Thanks to my daughters, I’m reading a lot of classics these past few years. They read a classic, tell me it’s good, and then I read it. Today’s classic is The Scarlet Letter.
I have to say that The Scarlet Letter was a little different from what I’d had in mind. I knew the basic idea, about the woman having a baby out of wedlock and then having to wear a big “A.” But I was thinking the book would be all about her meeting the father and their secret rendezvous, etc. No, the book actually opens with Hester (carrying baby Pearl) being put in the stocks after being let out of prison for her transgression. We do indeed learn about the father’s identity, but the details about how they met or what led to Pearl’s existence are never explored or really even hinted at. No, the book covers the seven years beginning after Pearl is already born.
I can’t say a lot about the book without giving away some things you’d rather find out by reading it. I enjoyed the symbolism of some of the names: Roger Chillingworth, Arthur Dimmesdale. Of course there was the outrage from seeing the awful way Hester was treated for her sin, but the way the father was never even identified or sought to pay for his actions. But it was also interesting to see just how much society has changed. Would sex outside of marriage result in such shame these days? Of course not. Imagine all the people who would be walking around with elaborately-embroidered “A”‘s on their chests! The questions at the end of the book state, “in The Scarlet Letter adultery is not trivial; from the puritan point of view, it is a sin that shakes the universe. Has life been diminished by the loss of that point of view? Or would holding on to that point of view have been otherwise too costly?” Interesting.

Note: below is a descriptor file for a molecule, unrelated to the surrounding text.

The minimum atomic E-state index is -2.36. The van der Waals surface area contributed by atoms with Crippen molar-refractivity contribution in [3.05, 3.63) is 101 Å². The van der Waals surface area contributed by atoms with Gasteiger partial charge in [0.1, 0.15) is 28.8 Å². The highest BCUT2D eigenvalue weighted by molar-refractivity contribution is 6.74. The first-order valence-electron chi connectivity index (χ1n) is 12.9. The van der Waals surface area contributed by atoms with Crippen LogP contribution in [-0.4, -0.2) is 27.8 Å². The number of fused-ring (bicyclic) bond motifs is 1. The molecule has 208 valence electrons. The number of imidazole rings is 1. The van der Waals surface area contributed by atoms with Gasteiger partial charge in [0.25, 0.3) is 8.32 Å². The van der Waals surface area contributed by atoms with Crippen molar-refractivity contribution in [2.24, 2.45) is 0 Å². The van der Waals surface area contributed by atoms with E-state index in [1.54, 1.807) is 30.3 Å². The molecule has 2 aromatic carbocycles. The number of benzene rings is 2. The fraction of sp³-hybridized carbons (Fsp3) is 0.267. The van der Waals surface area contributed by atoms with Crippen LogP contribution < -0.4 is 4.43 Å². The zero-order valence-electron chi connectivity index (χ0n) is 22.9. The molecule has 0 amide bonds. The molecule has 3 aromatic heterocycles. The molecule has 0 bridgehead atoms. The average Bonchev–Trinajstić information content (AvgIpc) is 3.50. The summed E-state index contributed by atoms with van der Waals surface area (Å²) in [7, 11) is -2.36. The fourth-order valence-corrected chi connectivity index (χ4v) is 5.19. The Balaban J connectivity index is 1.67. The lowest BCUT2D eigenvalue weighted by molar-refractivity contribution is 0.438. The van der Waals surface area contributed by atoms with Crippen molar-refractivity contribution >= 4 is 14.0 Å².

The first 35 pages of the book are called The Custom House. My daughter recommended I skip it, and I did, although I skimmed through it after reading the book. The book really would be a lot more accessible without this part, and I wish it had been left out. There were lots of horrendously-long sentences like this: “The man — who had a beard the white, white color of the ocean waves as they caressed the water with their trippingly light schools of fish and other marine creatures long forgotten by the likes of the villagers in the nearby town of a few dozen, known only to those who history had deemed worthy of residing in such an idyllic place — looked to his left.” Okay, I made that up, but it’s quite representative. I learned, when I saw a dash, to simply skip over everything between the dashes, and was able in that manner to (barely) make it through. Eesh.
Overall, The Scarlet Letter had a lot of suspense (mainly in the last third of the book) and explored many moral issues that I found very thought-provoking. Recommended.